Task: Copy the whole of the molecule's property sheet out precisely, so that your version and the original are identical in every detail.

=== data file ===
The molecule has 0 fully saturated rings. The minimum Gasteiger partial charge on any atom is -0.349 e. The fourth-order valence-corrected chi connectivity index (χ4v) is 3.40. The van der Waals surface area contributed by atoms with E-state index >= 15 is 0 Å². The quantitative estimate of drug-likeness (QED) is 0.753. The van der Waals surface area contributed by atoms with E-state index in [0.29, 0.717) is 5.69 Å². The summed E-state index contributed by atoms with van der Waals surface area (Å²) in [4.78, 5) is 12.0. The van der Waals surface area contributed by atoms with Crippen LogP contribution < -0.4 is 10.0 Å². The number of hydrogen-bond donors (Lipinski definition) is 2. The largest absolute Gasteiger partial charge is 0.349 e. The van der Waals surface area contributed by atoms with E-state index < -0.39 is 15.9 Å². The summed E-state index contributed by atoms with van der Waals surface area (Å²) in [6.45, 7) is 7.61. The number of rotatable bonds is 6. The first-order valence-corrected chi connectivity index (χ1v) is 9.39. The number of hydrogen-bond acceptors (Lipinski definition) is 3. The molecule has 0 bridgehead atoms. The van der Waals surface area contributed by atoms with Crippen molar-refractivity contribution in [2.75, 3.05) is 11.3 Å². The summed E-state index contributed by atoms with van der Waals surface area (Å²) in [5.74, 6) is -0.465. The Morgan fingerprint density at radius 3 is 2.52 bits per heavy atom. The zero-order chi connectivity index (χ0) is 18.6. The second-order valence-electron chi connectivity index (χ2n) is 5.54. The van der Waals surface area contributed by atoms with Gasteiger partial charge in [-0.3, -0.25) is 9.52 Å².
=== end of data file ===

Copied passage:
The molecule has 0 fully saturated rings. The minimum Gasteiger partial charge on any atom is -0.349 e. The fourth-order valence-corrected chi connectivity index (χ4v) is 3.40. The van der Waals surface area contributed by atoms with E-state index >= 15 is 0 Å². The quantitative estimate of drug-likeness (QED) is 0.753. The van der Waals surface area contributed by atoms with E-state index in [0.29, 0.717) is 5.69 Å². The summed E-state index contributed by atoms with van der Waals surface area (Å²) in [4.78, 5) is 12.0. The van der Waals surface area contributed by atoms with Crippen LogP contribution < -0.4 is 10.0 Å². The number of hydrogen-bond donors (Lipinski definition) is 2. The largest absolute Gasteiger partial charge is 0.349 e. The van der Waals surface area contributed by atoms with E-state index < -0.39 is 15.9 Å². The summed E-state index contributed by atoms with van der Waals surface area (Å²) in [6.45, 7) is 7.61. The number of rotatable bonds is 6. The first-order valence-corrected chi connectivity index (χ1v) is 9.39. The number of hydrogen-bond acceptors (Lipinski definition) is 3. The molecule has 0 bridgehead atoms. The van der Waals surface area contributed by atoms with Crippen molar-refractivity contribution in [2.75, 3.05) is 11.3 Å². The summed E-state index contributed by atoms with van der Waals surface area (Å²) in [5.74, 6) is -0.465. The Morgan fingerprint density at radius 3 is 2.52 bits per heavy atom. The zero-order chi connectivity index (χ0) is 18.6. The second-order valence-electron chi connectivity index (χ2n) is 5.54. The van der Waals surface area contributed by atoms with Gasteiger partial charge in [-0.3, -0.25) is 9.52 Å².